These charming scenes were painted by Lionel Edwards for the Illustrated London News 1933 and appeared on pages 8 and 9 of the Christmas issue.
The accompanying captions (too small to read on the above image) were:
“A WAYSIDE HALT ON THE ROMAN LEGION’S LONG MARCH ON LONG STRAIGHT ROMAN ROAD NEAR OLD SARUM."
"Famous are these Roman roads, so durable that to this day many of the most famous roads in Britain are in part at least superstructures on the original Roman built thoroughfares. Ermin Street leading from London to Lincoln thence to York and onwards into Scotland is one, Watling Street is another, crossing England to the northwest and among many others is the road from Winchester to Old Sarum, depicted by the artist, where a legion is shown on the march. Roman roads, built primarily as military roads and constructed over hill and dale, scarcely ever deviate from a straight line and where they have fallen into disuse can still be traced through green lanes and fields."
"CHARLES II, RIDING TOWARDS WILTON IN DISGUISE AFTER WORCESTER FIGHT,
PASSES ROUNDHEADS ON THE ICKNIELD ROAD."
"This road the Via Iceniana of the Romans, started from the coast of Norfolk, passed near Cambridge, to Old Sarum, Wilton, on to Exeter and to Cornwall. One of its many romances concerns Charles II who owed his life to two brave and lovely women, Jane Lane and Juliana Coningsby, with whom, after his disastrous flight after the battle of Worcester, he fled, disguised as a servant. They rode pillion behind him on a horse, and twice he succeeded in passing by Cromwellian troops who were searching the countryside for him. The picture shows Charles approaching the Parliamentary Forces with Miss Lane on the Icknield Road near Wilton.”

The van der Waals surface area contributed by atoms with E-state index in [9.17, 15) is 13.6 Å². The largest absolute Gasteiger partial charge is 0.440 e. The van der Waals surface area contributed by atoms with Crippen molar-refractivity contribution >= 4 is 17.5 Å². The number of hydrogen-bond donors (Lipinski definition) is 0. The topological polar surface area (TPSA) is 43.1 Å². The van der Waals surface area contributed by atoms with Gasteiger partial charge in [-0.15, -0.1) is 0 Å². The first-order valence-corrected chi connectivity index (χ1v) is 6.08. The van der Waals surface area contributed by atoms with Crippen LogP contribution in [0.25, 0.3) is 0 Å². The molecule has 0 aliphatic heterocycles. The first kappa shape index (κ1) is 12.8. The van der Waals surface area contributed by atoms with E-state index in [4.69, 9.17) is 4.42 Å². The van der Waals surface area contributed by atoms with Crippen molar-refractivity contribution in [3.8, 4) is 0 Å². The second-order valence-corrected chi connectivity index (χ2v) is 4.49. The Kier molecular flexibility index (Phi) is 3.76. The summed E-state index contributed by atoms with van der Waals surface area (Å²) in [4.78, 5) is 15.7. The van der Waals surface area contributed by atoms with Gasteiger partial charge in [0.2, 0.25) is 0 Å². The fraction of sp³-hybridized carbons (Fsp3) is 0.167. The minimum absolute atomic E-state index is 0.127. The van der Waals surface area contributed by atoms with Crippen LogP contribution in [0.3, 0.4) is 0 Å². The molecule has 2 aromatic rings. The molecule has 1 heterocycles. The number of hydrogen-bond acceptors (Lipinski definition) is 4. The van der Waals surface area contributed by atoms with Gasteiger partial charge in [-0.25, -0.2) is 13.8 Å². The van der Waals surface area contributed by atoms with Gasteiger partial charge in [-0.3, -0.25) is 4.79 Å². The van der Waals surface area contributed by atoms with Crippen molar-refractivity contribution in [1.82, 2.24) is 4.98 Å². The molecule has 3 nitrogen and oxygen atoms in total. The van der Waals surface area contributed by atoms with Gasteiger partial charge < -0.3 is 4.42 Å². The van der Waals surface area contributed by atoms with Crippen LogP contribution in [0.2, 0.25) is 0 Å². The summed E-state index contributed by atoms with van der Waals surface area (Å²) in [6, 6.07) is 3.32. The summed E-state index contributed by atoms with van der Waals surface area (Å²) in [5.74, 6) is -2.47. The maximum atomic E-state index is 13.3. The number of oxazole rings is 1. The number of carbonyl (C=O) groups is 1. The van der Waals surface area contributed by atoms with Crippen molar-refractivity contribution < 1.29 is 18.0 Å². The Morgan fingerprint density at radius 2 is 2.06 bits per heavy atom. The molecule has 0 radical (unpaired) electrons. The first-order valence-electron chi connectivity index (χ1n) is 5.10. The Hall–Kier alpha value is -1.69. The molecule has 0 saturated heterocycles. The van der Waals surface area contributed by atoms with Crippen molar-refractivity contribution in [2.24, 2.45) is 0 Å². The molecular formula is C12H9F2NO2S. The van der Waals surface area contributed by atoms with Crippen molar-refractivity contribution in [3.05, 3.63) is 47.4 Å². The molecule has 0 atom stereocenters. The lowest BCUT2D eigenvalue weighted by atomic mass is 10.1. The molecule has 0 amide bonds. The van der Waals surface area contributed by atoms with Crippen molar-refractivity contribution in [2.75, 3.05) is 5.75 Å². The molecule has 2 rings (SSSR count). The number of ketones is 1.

It is probable both the roads depicted predate the Romans and not entirely true Roman Roads scarcely deviated from the straight. Over hills and dales especially the gradient and type of traffic (foot, pack animals, wagons) dictated when roads had to bend. Topography also dictated the surveying techniques possible to achieve straight lines. There is a bend in the road to Winchester around Winterslow. Winter was slow to leave the hill it sits on, that hill was too steep for a straight route. The Monarch’s Way commemorated Charles II’s escape and was established in 1994. Just south east of Figsbury Rings the Monarch’s Way joins the Roman Road to Winchester, the two run together till east of Winterslow.
Lionel Dalhousie Robertson Edwards, RI, RCA (1878-1966) after being demobbed from WWI moved to West Tytherley near Winterslow where he lived till he died. He was a prolific author, book illustrator and painter, specialising in equine and other sporting scenes.
Images © Illustrated London News group, accessed via the British Newspaper Archive.
©The British Library Board, all rights reserved.
Photograph of Lionel Edwards 1957 by kind permission, Jo Corner. © 2021 Copyright Hang Around Art & Frames. Wherwell Hants